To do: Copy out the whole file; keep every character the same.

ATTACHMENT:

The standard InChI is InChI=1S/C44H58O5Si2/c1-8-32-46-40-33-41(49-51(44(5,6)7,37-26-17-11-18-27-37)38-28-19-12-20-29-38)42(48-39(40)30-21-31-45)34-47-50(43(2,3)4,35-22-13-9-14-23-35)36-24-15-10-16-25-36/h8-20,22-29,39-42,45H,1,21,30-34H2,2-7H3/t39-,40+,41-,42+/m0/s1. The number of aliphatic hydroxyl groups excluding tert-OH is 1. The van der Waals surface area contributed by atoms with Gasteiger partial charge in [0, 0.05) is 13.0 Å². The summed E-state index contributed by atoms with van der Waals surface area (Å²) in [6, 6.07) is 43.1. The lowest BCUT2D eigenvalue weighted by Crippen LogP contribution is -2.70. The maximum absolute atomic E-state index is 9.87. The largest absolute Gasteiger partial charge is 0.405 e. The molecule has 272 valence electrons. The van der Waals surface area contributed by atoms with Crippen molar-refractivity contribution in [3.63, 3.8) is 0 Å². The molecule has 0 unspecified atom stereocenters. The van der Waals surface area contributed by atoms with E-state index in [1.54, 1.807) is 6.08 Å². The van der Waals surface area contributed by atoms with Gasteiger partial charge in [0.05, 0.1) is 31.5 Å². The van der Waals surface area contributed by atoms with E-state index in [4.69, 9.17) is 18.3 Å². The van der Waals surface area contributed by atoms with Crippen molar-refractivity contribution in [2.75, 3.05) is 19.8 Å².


The standard InChI is InChI=1S/C44H58O5Si2/c1-8-32-46-40-33-41(49-51(44(5,6)7,37-26-17-11-18-27-37)38-28-19-12-20-29-38)42(48-39(40)30-21-31-45)34-47-50(43(2,3)4,35-22-13-9-14-23-35)36-24-15-10-16-25-36/h8-20,22-29,39-42,45H,1,21,30-34H2,2-7H3/t39-,40+,41-,42+/m0/s1. The number of aliphatic hydroxyl groups excluding tert-OH is 1. The van der Waals surface area contributed by atoms with Gasteiger partial charge in [0, 0.05) is 13.0 Å². The summed E-state index contributed by atoms with van der Waals surface area (Å²) in [6, 6.07) is 43.1. The lowest BCUT2D eigenvalue weighted by Crippen LogP contribution is -2.70. The maximum absolute atomic E-state index is 9.87. The largest absolute Gasteiger partial charge is 0.405 e. The molecule has 272 valence electrons. The van der Waals surface area contributed by atoms with Crippen molar-refractivity contribution in [3.63, 3.8) is 0 Å². The molecule has 0 unspecified atom stereocenters. The van der Waals surface area contributed by atoms with E-state index in [1.54, 1.807) is 6.08 Å². The van der Waals surface area contributed by atoms with Gasteiger partial charge in [0.05, 0.1) is 31.5 Å². The van der Waals surface area contributed by atoms with E-state index in [4.69, 9.17) is 18.3 Å². The van der Waals surface area contributed by atoms with Crippen molar-refractivity contribution in [2.75, 3.05) is 19.8 Å².